Howard Marks: To me, it just confirms that markets are psychologically volatile. On October 3, everything was fine; on October 4, the equity market began one of the biggest declines ever seen over such a short period of time, leading to the worst December since the Global Financial Crisis (GFC). Fundamentally, of course nothing had changed overnight, and not much has changed even over the prior few months; mostly it’s just that the market swung from looking at things optimistically to looking at them pessimistically. The truth is, most things can be viewed either positively or negatively, and the bias of onlookers influences which perception prevails at any point in time. All that said, I have argued since roughly mid-2017 that markets were excessively optimistic. And excessive optimism, faith in the future, and greed leave the market vulnerable to this type of sentiment-driven correction. So this episode just illustrates how much market violence emotion can wreak, especially from a place of too much exuberance.
Allison Nathan: But couldn’t at least some of last year’s optimism have been fairly attributed to strong US economic growth?
Howard Marks: What matters most to markets is not a good quarter or a good year, but what the future looks like. Case in point, last year we had some of the fastest US economic growth since the GFC, but some of the worst market performance. In my view, the economic strength post the US tax bill was like a shot of adrenaline in the economy; far from creating a stable platform for more rapid growth, I thought it would give us a couple of good quarters before either receding or necessitating more restrictive actions from the Fed to avoid excessive inflation. But people reacted very positively to it, and—most importantly—they extrapolated into the future the strong growth we were experiencing. I was getting email from people saying, “Look at Australia—they haven’t had a recession in 26 years. Maybe the US won’t have a recession for 26 years.” That kind of Pollyannaish thinking told me there was too much hot air in the balloon. When assets begin pricing in the notion of permanent prosperity, it usually turns out to be an illusion.
Allison Nathan: Does this kind of behavior suggest to you that we are nearing the end of the economic expansion?
Howard Marks: I’m not an economist, and I don’t believe in forecasting; as investors we never know what’s going to happen, like I said, but we can know something about the odds. We’re in the second half of the 10th year of an economic recovery, and US economic recoveries have never lasted more than 10 years.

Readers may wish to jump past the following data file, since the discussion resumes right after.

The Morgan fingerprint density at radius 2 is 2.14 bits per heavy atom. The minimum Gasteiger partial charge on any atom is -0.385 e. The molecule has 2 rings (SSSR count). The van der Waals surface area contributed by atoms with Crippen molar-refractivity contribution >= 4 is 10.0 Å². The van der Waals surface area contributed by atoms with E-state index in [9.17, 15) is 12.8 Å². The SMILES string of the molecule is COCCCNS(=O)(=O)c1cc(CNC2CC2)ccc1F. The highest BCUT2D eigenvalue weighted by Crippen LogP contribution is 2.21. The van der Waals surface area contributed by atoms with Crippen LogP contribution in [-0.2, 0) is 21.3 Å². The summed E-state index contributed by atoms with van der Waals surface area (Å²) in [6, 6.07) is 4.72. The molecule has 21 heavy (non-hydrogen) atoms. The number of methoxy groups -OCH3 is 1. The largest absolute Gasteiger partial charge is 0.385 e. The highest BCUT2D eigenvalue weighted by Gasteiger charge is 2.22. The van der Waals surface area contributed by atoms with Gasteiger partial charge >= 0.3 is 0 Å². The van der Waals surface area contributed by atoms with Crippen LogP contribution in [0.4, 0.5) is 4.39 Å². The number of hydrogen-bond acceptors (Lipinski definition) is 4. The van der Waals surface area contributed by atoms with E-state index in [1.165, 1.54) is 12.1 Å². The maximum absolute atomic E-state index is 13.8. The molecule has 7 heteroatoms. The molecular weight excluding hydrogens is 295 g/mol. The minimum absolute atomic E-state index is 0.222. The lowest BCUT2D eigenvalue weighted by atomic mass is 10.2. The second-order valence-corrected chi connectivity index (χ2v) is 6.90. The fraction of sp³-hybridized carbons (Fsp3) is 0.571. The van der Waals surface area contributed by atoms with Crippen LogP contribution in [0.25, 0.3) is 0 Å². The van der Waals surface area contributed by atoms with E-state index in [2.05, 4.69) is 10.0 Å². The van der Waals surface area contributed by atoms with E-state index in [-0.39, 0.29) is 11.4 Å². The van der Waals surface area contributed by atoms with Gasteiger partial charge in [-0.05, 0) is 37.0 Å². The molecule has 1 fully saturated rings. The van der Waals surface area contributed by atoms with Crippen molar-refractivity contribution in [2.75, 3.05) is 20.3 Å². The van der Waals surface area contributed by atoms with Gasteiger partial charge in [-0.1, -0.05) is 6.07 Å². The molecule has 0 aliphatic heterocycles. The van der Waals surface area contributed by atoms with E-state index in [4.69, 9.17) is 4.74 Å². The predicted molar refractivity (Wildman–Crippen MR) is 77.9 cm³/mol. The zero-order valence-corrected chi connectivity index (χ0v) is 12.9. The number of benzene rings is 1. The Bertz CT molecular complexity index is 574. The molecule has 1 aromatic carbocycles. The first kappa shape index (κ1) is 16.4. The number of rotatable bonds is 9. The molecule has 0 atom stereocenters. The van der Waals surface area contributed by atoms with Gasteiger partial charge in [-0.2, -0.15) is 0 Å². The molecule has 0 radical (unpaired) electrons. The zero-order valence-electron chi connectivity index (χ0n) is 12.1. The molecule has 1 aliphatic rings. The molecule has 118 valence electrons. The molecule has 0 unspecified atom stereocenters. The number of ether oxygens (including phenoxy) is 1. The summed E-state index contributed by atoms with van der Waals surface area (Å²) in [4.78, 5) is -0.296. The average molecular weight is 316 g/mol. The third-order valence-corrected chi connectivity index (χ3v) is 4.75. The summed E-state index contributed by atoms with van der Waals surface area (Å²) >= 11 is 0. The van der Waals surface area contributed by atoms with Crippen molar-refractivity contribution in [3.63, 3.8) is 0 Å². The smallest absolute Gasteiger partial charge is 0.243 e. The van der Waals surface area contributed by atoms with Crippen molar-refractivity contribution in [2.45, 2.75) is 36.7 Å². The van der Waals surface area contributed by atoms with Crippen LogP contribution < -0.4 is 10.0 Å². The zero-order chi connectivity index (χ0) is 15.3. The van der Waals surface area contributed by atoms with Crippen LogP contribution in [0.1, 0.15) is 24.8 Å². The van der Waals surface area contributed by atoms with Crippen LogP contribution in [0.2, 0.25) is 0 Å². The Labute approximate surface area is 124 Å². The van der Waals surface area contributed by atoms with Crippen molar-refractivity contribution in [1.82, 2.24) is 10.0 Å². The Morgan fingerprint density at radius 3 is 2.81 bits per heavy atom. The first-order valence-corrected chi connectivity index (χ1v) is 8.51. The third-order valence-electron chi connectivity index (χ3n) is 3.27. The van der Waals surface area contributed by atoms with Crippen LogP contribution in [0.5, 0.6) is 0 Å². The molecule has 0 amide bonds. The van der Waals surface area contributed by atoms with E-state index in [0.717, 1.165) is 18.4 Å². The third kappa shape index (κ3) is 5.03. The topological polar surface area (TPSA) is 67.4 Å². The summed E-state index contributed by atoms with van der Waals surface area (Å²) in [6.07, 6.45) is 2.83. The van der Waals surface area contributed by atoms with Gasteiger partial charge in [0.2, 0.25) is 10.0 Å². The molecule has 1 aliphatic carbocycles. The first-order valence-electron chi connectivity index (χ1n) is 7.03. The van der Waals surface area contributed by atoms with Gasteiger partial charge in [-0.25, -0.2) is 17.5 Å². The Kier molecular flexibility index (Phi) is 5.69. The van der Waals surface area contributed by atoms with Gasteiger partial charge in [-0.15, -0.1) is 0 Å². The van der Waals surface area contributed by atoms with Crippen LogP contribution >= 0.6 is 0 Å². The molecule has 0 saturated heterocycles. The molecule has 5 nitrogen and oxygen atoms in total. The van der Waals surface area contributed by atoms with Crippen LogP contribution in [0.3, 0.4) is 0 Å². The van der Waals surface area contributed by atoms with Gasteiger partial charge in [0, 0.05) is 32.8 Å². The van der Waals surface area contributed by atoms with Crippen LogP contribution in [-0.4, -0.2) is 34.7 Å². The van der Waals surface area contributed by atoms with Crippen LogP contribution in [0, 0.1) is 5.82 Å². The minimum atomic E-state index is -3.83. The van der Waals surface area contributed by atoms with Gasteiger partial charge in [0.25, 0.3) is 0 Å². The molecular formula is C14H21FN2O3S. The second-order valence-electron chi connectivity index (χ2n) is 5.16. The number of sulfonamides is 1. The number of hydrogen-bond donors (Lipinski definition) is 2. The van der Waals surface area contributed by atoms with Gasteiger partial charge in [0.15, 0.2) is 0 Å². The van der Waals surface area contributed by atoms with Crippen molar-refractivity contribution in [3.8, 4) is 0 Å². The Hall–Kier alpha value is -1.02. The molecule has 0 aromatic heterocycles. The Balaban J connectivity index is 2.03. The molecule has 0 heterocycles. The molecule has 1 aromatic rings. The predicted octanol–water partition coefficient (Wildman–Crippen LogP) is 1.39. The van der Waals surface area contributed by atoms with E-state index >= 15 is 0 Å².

Allison Nathan: What does this mean for markets?
Howard Marks: Two questions I’m often asked are: “Are we in a bubble?” and “Are we going to have another crash?” This is understandable because those who came into the market as much as 25 years ago have seen two bubbles and two crashes. But markets aren’t always about extreme ups and downs; there are bull markets and bear markets, rises and corrections. With that in mind, I don’t believe that we’re in a bubble, and I don’t think we’re going to have a crash. Stock P/E ratios are pretty much in line with the postwar average. Banks are not highly levered. Most investing hasn’t taken place in vehicles as highly levered as the mortgage and loan vehicles of 2006-07. And I don’t see an analog for subprime mortgages today. So in many ways, the current environment is less precarious than 11 or 12 years ago. But for an investor, I think the next five years simply aren’t going to be as good as the last ten.
Allison Nathan: What late-cycle excesses worry you the most?
Howard Marks: I worry about the amount of debt in the system and about companies’ exposure to rising interest rates.
Allison Nathan: Are credit markets the most likely cause of the next downturn?
Howard Marks: “Cause” is a funny word. Yes, I would guess that the next big problem in the economy will emanate from the credit markets. But will that start the next recession? Not necessarily. The problem might start because of a trade war or for some other reason.
Allison Nathan: So how should investors be positioned today?
Howard Marks: To me, the key question is whether this a time for aggressiveness or a time for caution. I believe it’s a time for caution. Warren Buffett said it best: “The less prudence with which others conduct their affairs, the greater the prudence with which we should conduct our own affairs.”